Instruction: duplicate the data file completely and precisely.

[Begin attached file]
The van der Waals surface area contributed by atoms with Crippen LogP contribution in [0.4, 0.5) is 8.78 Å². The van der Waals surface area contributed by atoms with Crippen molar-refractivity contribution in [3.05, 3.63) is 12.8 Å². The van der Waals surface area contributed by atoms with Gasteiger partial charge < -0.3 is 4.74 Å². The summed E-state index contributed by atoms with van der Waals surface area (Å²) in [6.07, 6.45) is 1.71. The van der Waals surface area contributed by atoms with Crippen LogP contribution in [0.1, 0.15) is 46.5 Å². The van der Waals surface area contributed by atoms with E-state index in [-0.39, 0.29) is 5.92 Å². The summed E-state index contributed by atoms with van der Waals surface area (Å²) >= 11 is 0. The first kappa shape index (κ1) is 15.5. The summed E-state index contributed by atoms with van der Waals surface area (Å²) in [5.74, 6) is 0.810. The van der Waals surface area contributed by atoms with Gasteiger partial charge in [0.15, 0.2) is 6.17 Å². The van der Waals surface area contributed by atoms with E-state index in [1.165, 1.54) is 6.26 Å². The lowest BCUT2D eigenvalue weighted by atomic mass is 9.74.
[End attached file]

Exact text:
The van der Waals surface area contributed by atoms with Crippen LogP contribution in [0.4, 0.5) is 8.78 Å². The van der Waals surface area contributed by atoms with Crippen molar-refractivity contribution in [3.05, 3.63) is 12.8 Å². The van der Waals surface area contributed by atoms with Gasteiger partial charge < -0.3 is 4.74 Å². The summed E-state index contributed by atoms with van der Waals surface area (Å²) in [6.07, 6.45) is 1.71. The van der Waals surface area contributed by atoms with Crippen LogP contribution in [0.1, 0.15) is 46.5 Å². The van der Waals surface area contributed by atoms with E-state index in [-0.39, 0.29) is 5.92 Å². The summed E-state index contributed by atoms with van der Waals surface area (Å²) >= 11 is 0. The first kappa shape index (κ1) is 15.5. The summed E-state index contributed by atoms with van der Waals surface area (Å²) in [5.74, 6) is 0.810. The van der Waals surface area contributed by atoms with Gasteiger partial charge in [0.15, 0.2) is 6.17 Å². The van der Waals surface area contributed by atoms with E-state index in [1.165, 1.54) is 6.26 Å². The lowest BCUT2D eigenvalue weighted by atomic mass is 9.74.